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Rediff.com  » Business » With better equity outlook, firms line up to raise funds

With better equity outlook, firms line up to raise funds

May 21, 2009 10:32 IST

With the stock markets registering some spectacular rises, many Indian companies are once again looking at raising money by selling equity. Some firms, like Unitech and DLF, have already raised money through block trades.

Sources now believe that the next few months can see more companies raising money through qualified institutional placements and private equity.

"Equity markets have opened up in the last few weeks. A lot of companies are raising money. Moreover, investment bankers are running around with proposals to raise money," said the CEO of a Mumbai-based company.

The success of the Unitech and DLF block deals have encouraged other companies to jump onto the bandwagon.

A couple of QIPs are also in the works (one by a Mumbai real estate firm; others like GMR Infrastructure and Sobha Developers are waiting for shareholders' approvals).

A few other companies, like Adani Power, which had deferred their IPOs last year, are dusting their prospectus now.

"QIPs will be faster. Many real estate and infrastructure companies don't mind diluting stakes at current market prices," said A Murugappan, executive director, ICICI Securities.

Investment bankers say that Indian companies have raised over $2.5 billion in a month and, globally, companies have raised $16 billion equity in the last few months. Indiabulls Real Estate has raised $550 million (Rs 2,585 crore) by selling shares at a discount to overseas investors, including TPG Capital and Fidelity. It sold shares at Rs 185, which was 6 per cent lower than Monday's price of Rs 197.50.

Murugappan said investors were not sure earlier about the economy's prospects. Now both foreign as well as Indian investors believe the worst is behind us.

"Foreign investors believe India is not as badly placed as the rest, as it will grow at 5-6 per cent. With a stable government and the infrastructure push, growth could be more than 6 per cent," Murugappan said.

Investors believe Indian companies will do well, and hence, have started buying in the secondary market. Foreign institutional investors have bought stocks worth Rs 17,310 crore (Rs 173.1 billion) in April and till date in May, according to regulator Sebi. Investment bankers say the next few months can see many QIP deals led by FIIs. Domestic mutual funds and insurance companies, who are sitting on huge amounts of cash, can also invest in these issues.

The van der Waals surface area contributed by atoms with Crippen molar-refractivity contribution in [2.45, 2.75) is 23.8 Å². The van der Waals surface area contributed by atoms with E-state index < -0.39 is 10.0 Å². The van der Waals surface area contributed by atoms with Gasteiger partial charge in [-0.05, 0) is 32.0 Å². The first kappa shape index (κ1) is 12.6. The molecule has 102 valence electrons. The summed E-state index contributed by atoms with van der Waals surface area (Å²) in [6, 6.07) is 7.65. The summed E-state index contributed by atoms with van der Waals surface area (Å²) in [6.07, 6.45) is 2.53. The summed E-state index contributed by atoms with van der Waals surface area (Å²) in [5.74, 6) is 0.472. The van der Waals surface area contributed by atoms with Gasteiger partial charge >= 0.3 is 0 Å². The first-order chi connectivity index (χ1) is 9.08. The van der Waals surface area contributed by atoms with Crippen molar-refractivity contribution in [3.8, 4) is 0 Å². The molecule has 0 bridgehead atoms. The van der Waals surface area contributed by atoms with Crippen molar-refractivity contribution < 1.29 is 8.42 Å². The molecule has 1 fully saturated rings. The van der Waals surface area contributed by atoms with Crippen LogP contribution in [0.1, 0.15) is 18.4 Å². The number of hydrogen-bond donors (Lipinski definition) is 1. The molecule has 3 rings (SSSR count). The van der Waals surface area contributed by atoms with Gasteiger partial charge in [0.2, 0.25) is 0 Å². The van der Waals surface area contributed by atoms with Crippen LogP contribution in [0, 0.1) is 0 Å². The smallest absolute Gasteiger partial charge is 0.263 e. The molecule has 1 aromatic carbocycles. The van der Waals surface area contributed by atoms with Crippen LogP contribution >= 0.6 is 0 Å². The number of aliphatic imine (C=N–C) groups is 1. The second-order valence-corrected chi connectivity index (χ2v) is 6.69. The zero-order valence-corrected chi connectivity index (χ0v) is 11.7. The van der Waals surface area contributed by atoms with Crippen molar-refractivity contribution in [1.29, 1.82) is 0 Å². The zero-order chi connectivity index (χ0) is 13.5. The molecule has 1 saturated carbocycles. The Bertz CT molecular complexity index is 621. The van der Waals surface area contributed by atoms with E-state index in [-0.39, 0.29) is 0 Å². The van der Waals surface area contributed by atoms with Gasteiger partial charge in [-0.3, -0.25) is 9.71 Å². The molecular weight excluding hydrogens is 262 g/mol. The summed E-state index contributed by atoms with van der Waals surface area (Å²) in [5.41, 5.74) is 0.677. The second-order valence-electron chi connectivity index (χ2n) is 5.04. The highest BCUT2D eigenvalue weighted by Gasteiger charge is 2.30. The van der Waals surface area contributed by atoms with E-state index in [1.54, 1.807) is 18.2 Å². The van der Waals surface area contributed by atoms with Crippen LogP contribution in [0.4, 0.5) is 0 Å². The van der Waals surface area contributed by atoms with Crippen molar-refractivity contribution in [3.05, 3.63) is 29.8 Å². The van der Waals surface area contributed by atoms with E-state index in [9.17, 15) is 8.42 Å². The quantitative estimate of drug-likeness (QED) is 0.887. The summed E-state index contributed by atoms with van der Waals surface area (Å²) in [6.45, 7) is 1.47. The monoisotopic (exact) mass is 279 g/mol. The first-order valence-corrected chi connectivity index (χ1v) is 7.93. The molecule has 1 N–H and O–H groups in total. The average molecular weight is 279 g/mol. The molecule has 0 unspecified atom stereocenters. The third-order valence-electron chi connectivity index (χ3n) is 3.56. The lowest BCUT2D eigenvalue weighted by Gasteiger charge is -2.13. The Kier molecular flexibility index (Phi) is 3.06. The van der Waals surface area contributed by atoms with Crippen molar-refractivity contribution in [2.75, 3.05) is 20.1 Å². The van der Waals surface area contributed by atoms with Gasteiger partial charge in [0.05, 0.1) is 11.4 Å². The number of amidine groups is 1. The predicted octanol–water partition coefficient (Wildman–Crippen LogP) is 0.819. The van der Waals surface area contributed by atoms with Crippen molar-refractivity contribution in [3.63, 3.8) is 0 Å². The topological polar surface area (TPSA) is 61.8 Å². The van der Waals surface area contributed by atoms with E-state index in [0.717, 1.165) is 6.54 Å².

Investment bankers say the FIIs who are keen on investing in Indian companies are from either the far East or from the United States and include names like Fidelity, Prudential and Capital International, among others.

"These investors are long-only funds, who have a medium-term outlook, and may include domestic institutions like mutual funds and insurance companies," said an investment banker.

What's changed for investors to start investing? Two or three things. Investors are willing to take a call on equity, the world has become clearer, and the recent rally in the Indian stock markets have improved valuations. Investment bankers say FIIs have money to deploy and find India and China attractive.

"Capital was available, but people were not willing to take a call on equity. Today, the world has become clearer and many believe the worst is over. There's growth in India. The view investors are taking is that if the market is going to go back to the earlier level, there's value in entering at this level," said the head of mergers and acquisitions at a leading conglomerate.

GMR Infrastructure CFO A Subba Rao also says investors are loosening their purse-strings as they believe the worst is over.

"The US banks' stress tests are over. There's reason for confidence that they cannot go wrong from here," said Rao. Valuations have become reasonable, with many stocks rising by 50-100 per cent in the current rally. Bankers say the investor sentiment has improved on the institutional side, too.

Rao feels the market is ripe for QIP deals, and companies will take approvals from shareholders. GMR itself has convened a shareholders' meeting on June 9 to take approval for raising money by selling equity.

"We will see many companies raising money through QIPs, unless the market condition suddenly deteriorates," said Rao.

Ramesh Srinivasan, COO, Kotak Investment Banking, says QIPs will happen first, as they are faster to close. A QIP deal can be closed in a month, as it does not require regulatory approvals, while a public offering can take months. Some companies can raise money from private equity funds but they will be highly selective.

The equity drive is also driven by a need for equity. Two years ago, many companies had drawn up big expansion plans when the cashflows were good and the market was robust.

"They focused on ensuring that projects were robust, while debt was available. Today, many Indian companies have issues around equity as the avenues have become limited," explained the M&A head with a conglomerate.

"You need equity, otherwise you cannot close a project, as banks are not willing to lend beyond a gearing," said Kotak's Murugappan.

Take power projects. Earlier, banks were comfortable with a debt-equity ratio of 80:20; today they may not be willing to extend debt beyond 70 per cent. Indian companies are struggling with equity also because cash accruals have fallen sharply. Cash profits of the BSE 200 companies fell 13.26 per cent for the year ended March 2009, excluding finance and oil firms.

Ranju Sarkar in New Delhi
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